The S'porean Chinese

NAVIGATION: The !Kung San | The Toraja | The S'porean Chinese | Comparisons, Conclusions, and Final Thoughts | Sources & References

INTERVIEWS
| Xi Ying Khoo | Jodie Goh | Chen Jiaying | Chee Hui Ming | Toh Jiahe |


INTRODUCTION

These interviewees often had to negotiate between our own religion and those whose funerals we were attending. All but one interviewee was Christian, and funerals attended were either of Christian or Buddhist faith. Only one attended a funeral of the same faith (Jiaying attending her paternal Grandfather’s funeral in Canada), while the others attended Buddhist funerals (often an element of generational difference in these cases), aside from Hui Ming (atheist) attending a Christian funeral of her ex-classmate’s. Despite this, they managed to overcome constrains of their own beliefs out of respect. Still, the funerals attended by the interviewees were not considered large, elaborate affairs by the community.

From the interviewees, we can see that death and funeral rites are greatly linked to other cultural domains, especially religion and medicine. Despite the great religious and cultural diversity in Singapore, one thing remains evident from these interviews – that funeral rites are still closely tied to religious beliefs and human relationships.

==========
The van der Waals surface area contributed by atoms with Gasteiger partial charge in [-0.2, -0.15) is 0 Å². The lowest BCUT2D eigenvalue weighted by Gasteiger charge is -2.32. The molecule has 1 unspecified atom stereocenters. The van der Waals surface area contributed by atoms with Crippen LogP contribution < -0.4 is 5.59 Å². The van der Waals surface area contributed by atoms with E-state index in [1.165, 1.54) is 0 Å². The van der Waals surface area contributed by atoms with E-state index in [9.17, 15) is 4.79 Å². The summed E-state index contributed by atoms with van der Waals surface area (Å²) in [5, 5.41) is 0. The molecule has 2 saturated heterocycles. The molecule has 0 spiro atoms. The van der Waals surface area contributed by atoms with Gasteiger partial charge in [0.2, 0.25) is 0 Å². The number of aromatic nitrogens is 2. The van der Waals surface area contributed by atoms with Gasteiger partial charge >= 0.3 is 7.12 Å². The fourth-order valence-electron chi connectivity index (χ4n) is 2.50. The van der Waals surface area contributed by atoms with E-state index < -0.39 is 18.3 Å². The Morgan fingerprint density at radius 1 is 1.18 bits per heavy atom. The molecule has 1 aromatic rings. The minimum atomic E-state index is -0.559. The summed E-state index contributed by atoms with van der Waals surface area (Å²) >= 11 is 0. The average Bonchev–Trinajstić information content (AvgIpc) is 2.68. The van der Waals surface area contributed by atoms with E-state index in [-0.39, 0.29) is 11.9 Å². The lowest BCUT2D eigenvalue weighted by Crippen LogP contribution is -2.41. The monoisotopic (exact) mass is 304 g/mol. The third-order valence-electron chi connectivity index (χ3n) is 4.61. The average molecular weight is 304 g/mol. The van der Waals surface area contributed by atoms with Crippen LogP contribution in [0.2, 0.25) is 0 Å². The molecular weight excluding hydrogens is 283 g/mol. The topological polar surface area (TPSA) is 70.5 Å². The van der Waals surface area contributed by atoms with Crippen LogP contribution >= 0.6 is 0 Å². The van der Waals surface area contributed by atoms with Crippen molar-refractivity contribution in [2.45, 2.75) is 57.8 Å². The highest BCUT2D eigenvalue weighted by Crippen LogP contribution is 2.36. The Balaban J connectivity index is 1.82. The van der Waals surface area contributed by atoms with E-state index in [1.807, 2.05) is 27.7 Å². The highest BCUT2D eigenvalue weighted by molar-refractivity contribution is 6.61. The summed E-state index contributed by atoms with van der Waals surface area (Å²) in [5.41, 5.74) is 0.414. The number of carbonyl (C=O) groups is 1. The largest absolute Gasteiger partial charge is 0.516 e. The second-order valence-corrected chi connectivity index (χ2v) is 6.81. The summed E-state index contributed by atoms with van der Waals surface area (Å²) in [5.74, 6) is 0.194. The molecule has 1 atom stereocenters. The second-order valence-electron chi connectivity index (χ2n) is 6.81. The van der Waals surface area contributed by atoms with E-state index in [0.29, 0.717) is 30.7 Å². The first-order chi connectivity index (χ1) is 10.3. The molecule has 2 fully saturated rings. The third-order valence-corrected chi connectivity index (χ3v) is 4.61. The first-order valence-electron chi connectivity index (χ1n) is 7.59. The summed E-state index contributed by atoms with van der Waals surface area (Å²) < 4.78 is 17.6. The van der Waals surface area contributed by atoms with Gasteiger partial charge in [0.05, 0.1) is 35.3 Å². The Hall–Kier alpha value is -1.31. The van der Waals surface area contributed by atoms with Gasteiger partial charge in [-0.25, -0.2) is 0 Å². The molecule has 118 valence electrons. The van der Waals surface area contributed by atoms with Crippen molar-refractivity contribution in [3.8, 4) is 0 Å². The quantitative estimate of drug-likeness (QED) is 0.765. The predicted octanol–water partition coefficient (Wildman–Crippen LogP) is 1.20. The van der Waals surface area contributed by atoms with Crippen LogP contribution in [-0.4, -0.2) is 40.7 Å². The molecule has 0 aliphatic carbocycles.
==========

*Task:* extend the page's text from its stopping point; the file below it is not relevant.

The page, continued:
For its link to the cultural domain of medicine, we also look at Singapore’s Human Organ Transplant Act as a opt out organ donation system and how it affects perceptions of death by our Singaporean Chinese interviewees. It offers an interesting angle to how death and dying is treated by the state and how this impacts the politics of death in Singapore. HOTA was introduced in 1987 and initially worked on “presumed consent” to the “removal of certain organs (kidneys) for transplantation upon death”. It first only applied to “traumatic causes of death among Singapore permanent residents and citizens aged 21 to 60 and non-Muslims”. The Act was later amended to include all causes of death and the removal of the heart, liver and corneas. A second amendment was made four years later to include Muslims. (Tong, et. al., 2009, p. 346)


Questions asked were categorised into perceptions towards death and dying, pre-funeral, funeral and post-funeral rites that the interviewees have experienced.



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NAVIGATION: The !Kung San | The Toraja | The S'porean Chinese | Comparisons, Conclusions, and Final Thoughts | Sources & References